And, it was mighty dark back there, too. Before him in a gently sloping valley, where the trees were smaller and of a second growth, there v/as an immense deer-yard.

On Christmas Eve even animals behave oddly, cattle, donkeys, and oxen are said to fall on their knees and moan at midnight.

In Medieval Europe, it was common for people to attend Midnight Mass on Christmas Eve, and then go and visit the animals and feed them special food.

the Christmas Eve Stable Books/Poetry. Amazon.com: Christmas Miracle eBook: HL. So fair a fancy few would weave In these years! Suddenly, God gave voice to the animals … Celtic Harp for Christmas - Friendly. What I wanted most was to see the animals kneel on Christmas Eve but Mama said little girls couldn’t be running around in the cow pasture at midnight on Christmas Eve. F rom a point of vantage, wrapped in his great blanket, Mustagan, an Indian, was intently watching the movements of some deer.

The Stables At Midnight: A Christmas. I had around 20 horses at Christmas that year. He believed the legend when a child and would dearly love to have it confirmed as an adult by a walk to the lonely barton where he grew up.

Yet, at this time of year, in fact THIS VERY NIGHT, my Granny loved to tell me that I needed to go out to the barn on Christmas Eve at midnight because there I would find the cows kneeling to pray. My son was then 5 or 6 years old and knew the Thomas Hardy poem about all the animals kneeling down at midnight on Christmas Eve.

For some Christmas itself is a legend (or even a myth). And, Mugi said that from that night on, every year at midnight on Christmas Eve, all of the animals all over the world kneel to worship Jesus Christ the Savior of the World. A little Christmas(y) tale from Thomas Hardy, which incorporates the old folk tradition that, as Hardy's mother told him as a child, cattle (whose ancestors witnessed the birth of Jesus in Bethlehem) kneel to commemorate the event every Christmas Eve at midnight: 'Once there was an old aged man over at Mellstock-William Dewy by name-one… One of the stranger myths of this holiday is that at the stroke of midnight on Christmas Eve animals of all sorts are endowed with the power of human speech.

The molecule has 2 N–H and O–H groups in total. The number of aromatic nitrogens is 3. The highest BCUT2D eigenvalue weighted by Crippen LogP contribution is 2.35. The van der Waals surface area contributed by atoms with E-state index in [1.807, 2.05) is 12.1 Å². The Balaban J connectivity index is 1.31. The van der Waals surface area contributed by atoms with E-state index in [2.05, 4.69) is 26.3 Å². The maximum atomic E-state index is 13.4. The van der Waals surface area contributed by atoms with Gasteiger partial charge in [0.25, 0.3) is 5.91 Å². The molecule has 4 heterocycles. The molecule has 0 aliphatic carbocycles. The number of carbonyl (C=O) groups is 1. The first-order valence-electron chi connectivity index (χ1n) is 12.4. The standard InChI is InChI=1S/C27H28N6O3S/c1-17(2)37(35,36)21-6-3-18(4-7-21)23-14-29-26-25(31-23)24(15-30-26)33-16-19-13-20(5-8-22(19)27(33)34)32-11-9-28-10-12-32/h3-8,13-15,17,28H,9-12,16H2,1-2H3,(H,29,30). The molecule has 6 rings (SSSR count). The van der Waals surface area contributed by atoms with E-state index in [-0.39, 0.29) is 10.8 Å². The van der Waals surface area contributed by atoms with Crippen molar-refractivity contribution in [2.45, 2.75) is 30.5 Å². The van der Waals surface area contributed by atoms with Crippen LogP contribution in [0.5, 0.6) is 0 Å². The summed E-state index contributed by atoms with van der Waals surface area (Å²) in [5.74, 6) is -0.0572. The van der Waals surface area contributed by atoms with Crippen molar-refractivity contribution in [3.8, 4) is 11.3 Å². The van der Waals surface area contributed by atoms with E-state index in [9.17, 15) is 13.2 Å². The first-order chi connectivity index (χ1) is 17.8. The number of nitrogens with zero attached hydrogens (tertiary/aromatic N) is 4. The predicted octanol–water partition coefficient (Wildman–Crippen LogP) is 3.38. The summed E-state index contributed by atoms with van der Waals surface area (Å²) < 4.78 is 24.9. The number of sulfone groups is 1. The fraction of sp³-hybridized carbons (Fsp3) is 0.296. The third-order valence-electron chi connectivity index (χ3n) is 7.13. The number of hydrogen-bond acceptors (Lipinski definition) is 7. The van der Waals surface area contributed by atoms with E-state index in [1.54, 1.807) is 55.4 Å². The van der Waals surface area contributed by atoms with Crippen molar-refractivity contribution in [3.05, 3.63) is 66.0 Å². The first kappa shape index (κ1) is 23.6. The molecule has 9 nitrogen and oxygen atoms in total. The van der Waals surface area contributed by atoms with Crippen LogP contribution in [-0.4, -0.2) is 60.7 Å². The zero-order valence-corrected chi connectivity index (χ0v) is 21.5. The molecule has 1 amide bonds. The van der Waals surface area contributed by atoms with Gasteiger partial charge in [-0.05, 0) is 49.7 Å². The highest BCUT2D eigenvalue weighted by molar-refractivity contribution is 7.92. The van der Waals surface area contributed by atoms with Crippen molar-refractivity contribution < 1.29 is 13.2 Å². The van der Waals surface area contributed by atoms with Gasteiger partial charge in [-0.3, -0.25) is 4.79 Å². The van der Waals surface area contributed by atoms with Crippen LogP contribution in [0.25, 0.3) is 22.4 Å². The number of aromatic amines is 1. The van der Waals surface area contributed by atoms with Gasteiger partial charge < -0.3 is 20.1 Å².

People did that in rememberance of the animals who were present at the birth of Jesus. Christmas Eve, and twelve of the clock.

faithfully seen that the animals were secured and provided for each night but especially on Christmas Eve.. there after the service kneeling.

... Christmas Eve in Brown's Cove Angel Animals Story of the Week, 12-25-10, "Birthing Frostbite, The Christmas Eve Foal".

The legend of oxen kneeling before the Christ child on that first Christmas eve and continuing the practice down through the ages is precisely what appeals to Hardy. They play an important part in many ancient customs, and it is a widespread belief that the descendants of those who were present at the Nativity still show their deference on Christmas night.

Now according to legend, at least, Christ's birth occurred at exactly midnight.

The Christmas Legend of the Animals There is a wonderful legend shared by many countries that animals talk at midnight on Christmas Eve. On Christmas Eve in 1977, Dr. Harold. On Christmas Eve even animals behave oddly, cattle, donkeys, and oxen are said to fall on their knees and moan at midnight.

“Christmas Eve, and twelve of the clock.

On Christmas Eve, a young farm servant hides in the stables hoping to witness the animals’ speech, and indeed hears a horse say: “We shall have hard work to do this day week.” Maybe you’ve heard it too: at midnight on Christmas Eve all the barnyard animals kneel in honor of the birth of Christ.

Mostly what I’ve been trying to remember-is who told me the story the first time. "Now they are all on their knees," An elder said as we sat in a flock By the embers in hearthside ease.

‘Now they are all on their knees,’ An elder said as we sat in a flock By the embers in hearthside ease. Now according to legend, at least, Christ's birth occurred at exactly midnight.

The Kneeling Deer by Egerton R. Young. My marriage had ended, and I was leasing a farm as a boarding stable. Inside the stable, the animals watched in wonder as the new-born babe was lovingly wrapped in swaddling clothes and placed in a manger. In my child’s mind, that was the most wonderful thought of Christmas –all of the animals kneeling to worship a little baby called Jesus. Kneeling down, I ran my hand over. We pictured the meek mild creatures where They dwelt in their strawy pen,